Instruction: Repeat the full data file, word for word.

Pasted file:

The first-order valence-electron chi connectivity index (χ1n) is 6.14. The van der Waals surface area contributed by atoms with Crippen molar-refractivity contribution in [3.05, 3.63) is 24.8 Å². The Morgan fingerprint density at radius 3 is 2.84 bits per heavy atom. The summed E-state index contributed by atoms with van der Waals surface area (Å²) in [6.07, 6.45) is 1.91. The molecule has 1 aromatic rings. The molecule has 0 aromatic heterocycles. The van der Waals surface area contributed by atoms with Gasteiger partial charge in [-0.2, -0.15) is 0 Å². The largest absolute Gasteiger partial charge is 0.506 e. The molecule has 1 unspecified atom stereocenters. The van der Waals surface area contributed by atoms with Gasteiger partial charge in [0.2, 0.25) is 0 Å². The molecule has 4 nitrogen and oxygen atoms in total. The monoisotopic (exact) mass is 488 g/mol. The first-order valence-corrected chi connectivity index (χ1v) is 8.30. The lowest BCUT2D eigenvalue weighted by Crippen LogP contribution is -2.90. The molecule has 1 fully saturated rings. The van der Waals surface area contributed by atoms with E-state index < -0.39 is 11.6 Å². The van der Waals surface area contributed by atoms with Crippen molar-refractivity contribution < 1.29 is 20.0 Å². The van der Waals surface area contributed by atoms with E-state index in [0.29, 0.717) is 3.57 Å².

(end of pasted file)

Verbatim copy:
The first-order valence-electron chi connectivity index (χ1n) is 6.14. The van der Waals surface area contributed by atoms with Crippen molar-refractivity contribution in [3.05, 3.63) is 24.8 Å². The Morgan fingerprint density at radius 3 is 2.84 bits per heavy atom. The summed E-state index contributed by atoms with van der Waals surface area (Å²) in [6.07, 6.45) is 1.91. The molecule has 1 aromatic rings. The molecule has 0 aromatic heterocycles. The van der Waals surface area contributed by atoms with Gasteiger partial charge in [-0.2, -0.15) is 0 Å². The largest absolute Gasteiger partial charge is 0.506 e. The molecule has 1 unspecified atom stereocenters. The van der Waals surface area contributed by atoms with Gasteiger partial charge in [0.2, 0.25) is 0 Å². The molecule has 4 nitrogen and oxygen atoms in total. The monoisotopic (exact) mass is 488 g/mol. The first-order valence-corrected chi connectivity index (χ1v) is 8.30. The lowest BCUT2D eigenvalue weighted by Crippen LogP contribution is -2.90. The molecule has 1 fully saturated rings. The van der Waals surface area contributed by atoms with E-state index < -0.39 is 11.6 Å². The van der Waals surface area contributed by atoms with Crippen molar-refractivity contribution < 1.29 is 20.0 Å². The van der Waals surface area contributed by atoms with E-state index in [0.29, 0.717) is 3.57 Å².